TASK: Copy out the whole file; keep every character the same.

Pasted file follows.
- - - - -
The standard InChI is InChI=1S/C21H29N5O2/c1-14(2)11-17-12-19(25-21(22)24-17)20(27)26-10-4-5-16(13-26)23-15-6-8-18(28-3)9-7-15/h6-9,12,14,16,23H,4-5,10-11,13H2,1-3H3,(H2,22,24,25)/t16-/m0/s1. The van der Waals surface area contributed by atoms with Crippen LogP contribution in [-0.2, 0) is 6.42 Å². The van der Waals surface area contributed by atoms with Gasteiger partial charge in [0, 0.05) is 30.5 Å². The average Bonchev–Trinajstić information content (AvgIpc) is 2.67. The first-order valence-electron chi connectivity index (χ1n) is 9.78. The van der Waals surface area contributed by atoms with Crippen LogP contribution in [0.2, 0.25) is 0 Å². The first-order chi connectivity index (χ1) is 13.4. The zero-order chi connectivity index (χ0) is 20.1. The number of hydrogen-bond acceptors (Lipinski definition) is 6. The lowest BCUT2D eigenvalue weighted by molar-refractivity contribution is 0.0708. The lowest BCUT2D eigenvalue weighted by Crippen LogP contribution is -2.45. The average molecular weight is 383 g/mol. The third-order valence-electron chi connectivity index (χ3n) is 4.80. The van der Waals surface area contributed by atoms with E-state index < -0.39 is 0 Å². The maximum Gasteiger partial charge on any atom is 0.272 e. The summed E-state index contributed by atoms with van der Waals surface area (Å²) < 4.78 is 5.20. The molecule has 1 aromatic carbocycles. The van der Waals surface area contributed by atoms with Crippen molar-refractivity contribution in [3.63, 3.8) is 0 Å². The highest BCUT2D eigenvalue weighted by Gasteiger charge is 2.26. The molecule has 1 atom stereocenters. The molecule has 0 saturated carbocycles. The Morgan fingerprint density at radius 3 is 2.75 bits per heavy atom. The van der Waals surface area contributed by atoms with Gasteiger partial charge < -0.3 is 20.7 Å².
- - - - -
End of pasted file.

The standard InChI is InChI=1S/C21H29N5O2/c1-14(2)11-17-12-19(25-21(22)24-17)20(27)26-10-4-5-16(13-26)23-15-6-8-18(28-3)9-7-15/h6-9,12,14,16,23H,4-5,10-11,13H2,1-3H3,(H2,22,24,25)/t16-/m0/s1. The van der Waals surface area contributed by atoms with Crippen LogP contribution in [-0.2, 0) is 6.42 Å². The van der Waals surface area contributed by atoms with Gasteiger partial charge in [0, 0.05) is 30.5 Å². The average Bonchev–Trinajstić information content (AvgIpc) is 2.67. The first-order valence-electron chi connectivity index (χ1n) is 9.78. The van der Waals surface area contributed by atoms with Crippen LogP contribution in [0.2, 0.25) is 0 Å². The first-order chi connectivity index (χ1) is 13.4. The zero-order chi connectivity index (χ0) is 20.1. The number of hydrogen-bond acceptors (Lipinski definition) is 6. The lowest BCUT2D eigenvalue weighted by molar-refractivity contribution is 0.0708. The lowest BCUT2D eigenvalue weighted by Crippen LogP contribution is -2.45. The average molecular weight is 383 g/mol. The third-order valence-electron chi connectivity index (χ3n) is 4.80. The van der Waals surface area contributed by atoms with E-state index < -0.39 is 0 Å². The maximum Gasteiger partial charge on any atom is 0.272 e. The summed E-state index contributed by atoms with van der Waals surface area (Å²) < 4.78 is 5.20. The molecule has 1 aromatic carbocycles. The van der Waals surface area contributed by atoms with Crippen molar-refractivity contribution in [3.63, 3.8) is 0 Å². The highest BCUT2D eigenvalue weighted by Gasteiger charge is 2.26. The molecule has 1 atom stereocenters. The molecule has 0 saturated carbocycles. The Morgan fingerprint density at radius 3 is 2.75 bits per heavy atom. The van der Waals surface area contributed by atoms with Gasteiger partial charge < -0.3 is 20.7 Å².